Logo of Phnom Penh Post newspaper Phnom Penh Post - Let’s be careful with deceptive advertising!

Let’s be careful with deceptive advertising!

Let’s be careful with deceptive advertising!


The receivers have to think critically about the information in the leaflets before making decisions.

Working in Cambodia, every businessman or woman always seeks newly available marketing strategies to promote their products or services to customers. Sending messages through leaflets is one creative means of marketing. Every day, thousands of leaflets are delivered along the streets of Phnom Penh city. Often, there will be exaggerated or deceptive messages in these leaflets, which can mislead consumers if they don’t use critical thinking.

Deceptive advertising brings many negative impacts to companies and consumers, as well as the whole country. For example, a business can be bankrupted if its customers lose their trust in their products, and the country’s economic growth will be hampered.

Phal Lap, 21, a student of Vanda Accounting Institute, claimed that she was cheated $120 by the international language training centre in Toul Tompong because she believed in the claims made by the organisation’s promotional leaflets.

“I spent $1 in buying forms, $10 in training for a week. After training, they asked me to pay $109 for stocks in running a business. Later, I spent $109 and I was given a position as international liaison,” she said.

She added she could not find people to use the services of the centre, so she could not receive money for her salary and then she stopped.

Dek Dary, a lecturer of marketing and advertising of Department of Media and Communications said that advertising via leaflets will reach customers directly, but companies should not send fake messages, or they will face the risk of bankruptcy.

She added that Cambodia was the same as many other countries, in that there are no laws to censor or check on information distributed in leaflets, and it was hard for the ministry and authorities to prevent deceptive claims.

“We cannot do anything if they print out and deliver leaflets along the streets. So the receivers have to think critically about the information in the leaflets before making decisions,” she said.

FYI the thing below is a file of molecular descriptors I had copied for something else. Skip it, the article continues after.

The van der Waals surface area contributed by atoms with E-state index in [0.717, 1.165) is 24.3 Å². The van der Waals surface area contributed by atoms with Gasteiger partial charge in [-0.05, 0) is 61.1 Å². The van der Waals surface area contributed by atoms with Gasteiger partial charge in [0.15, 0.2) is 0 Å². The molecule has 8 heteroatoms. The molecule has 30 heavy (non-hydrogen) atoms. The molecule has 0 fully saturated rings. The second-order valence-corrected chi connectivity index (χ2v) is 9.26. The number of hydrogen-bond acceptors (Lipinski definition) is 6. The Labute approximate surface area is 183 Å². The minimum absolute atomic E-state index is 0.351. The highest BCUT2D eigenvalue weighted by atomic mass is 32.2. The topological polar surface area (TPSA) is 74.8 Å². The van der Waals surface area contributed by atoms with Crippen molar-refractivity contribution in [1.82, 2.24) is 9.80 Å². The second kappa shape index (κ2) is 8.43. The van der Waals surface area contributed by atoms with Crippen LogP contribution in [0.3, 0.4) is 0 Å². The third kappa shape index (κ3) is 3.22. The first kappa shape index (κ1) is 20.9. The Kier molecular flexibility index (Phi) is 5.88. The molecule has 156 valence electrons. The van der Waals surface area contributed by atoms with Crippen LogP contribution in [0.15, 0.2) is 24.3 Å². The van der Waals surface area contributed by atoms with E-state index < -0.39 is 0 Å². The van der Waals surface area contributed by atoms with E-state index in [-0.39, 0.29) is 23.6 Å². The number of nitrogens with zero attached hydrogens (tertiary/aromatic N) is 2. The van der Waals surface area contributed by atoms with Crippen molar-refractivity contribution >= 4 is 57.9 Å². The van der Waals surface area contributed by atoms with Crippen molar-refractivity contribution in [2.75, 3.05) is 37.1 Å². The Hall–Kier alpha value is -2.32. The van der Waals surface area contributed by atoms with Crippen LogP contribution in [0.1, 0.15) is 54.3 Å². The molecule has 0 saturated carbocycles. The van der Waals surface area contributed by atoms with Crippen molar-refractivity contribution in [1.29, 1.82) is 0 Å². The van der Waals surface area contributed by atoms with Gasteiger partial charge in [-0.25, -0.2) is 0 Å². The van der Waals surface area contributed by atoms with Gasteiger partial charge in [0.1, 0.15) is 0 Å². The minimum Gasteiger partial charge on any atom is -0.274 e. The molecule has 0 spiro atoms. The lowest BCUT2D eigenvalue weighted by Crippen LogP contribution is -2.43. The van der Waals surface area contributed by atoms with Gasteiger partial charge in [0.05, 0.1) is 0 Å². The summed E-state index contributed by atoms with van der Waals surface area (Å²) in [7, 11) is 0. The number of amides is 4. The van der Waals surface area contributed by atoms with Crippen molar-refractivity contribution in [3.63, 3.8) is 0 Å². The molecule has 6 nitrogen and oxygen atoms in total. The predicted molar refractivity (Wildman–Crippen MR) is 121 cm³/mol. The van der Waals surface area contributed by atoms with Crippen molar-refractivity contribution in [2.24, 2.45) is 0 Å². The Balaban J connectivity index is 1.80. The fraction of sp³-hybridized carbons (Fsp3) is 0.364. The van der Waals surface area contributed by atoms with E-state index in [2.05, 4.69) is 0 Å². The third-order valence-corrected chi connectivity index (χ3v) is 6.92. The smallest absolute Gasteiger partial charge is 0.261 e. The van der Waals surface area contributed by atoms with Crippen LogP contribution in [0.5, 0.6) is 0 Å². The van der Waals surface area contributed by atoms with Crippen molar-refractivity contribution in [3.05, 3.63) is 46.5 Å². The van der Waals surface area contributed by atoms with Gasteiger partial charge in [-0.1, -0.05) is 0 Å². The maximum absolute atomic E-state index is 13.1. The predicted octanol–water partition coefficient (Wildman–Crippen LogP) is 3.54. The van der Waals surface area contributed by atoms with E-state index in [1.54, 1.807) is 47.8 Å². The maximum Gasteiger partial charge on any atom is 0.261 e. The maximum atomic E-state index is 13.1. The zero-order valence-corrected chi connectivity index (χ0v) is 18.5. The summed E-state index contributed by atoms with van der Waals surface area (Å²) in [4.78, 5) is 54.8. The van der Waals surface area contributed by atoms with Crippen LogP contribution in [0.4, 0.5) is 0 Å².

Cambodia does not yet have any law to regulate leaflets, according to Sok Sam Oeun, director of Amrin Law and Consultants Group.

“We cannot ban people from delivering leaflets along the roads. It is their business. And we cannot say those leaflets are fake, but we can think critically,” he said.

He added that the students themselves should be careful before making the decision to use the  services offered by leaflets. If a case of cheating or deception occurs, they would be a vulnerable since it is hard to file a complaint with clear evidence.

In order to avoid those problems, the students and people have to do more research and in-depth thinking. The marketer and advertisers also should think about ethical obligations before producing messages to target people. The government also should create marketing and advertising laws in Cambodia to help reduce deceptive advertising.

Buth Bovuth, Director General of the Information Ministry’s Information and Broadcasting Department, said Cambodia has laws which prevent the spread of disinformation and deception.

“If there are media agencies which publish deceptive advertisements that are harmful to audiences, the Ministry of Information will take action by telling media agencies to stop broadcasting those ads,” he said.


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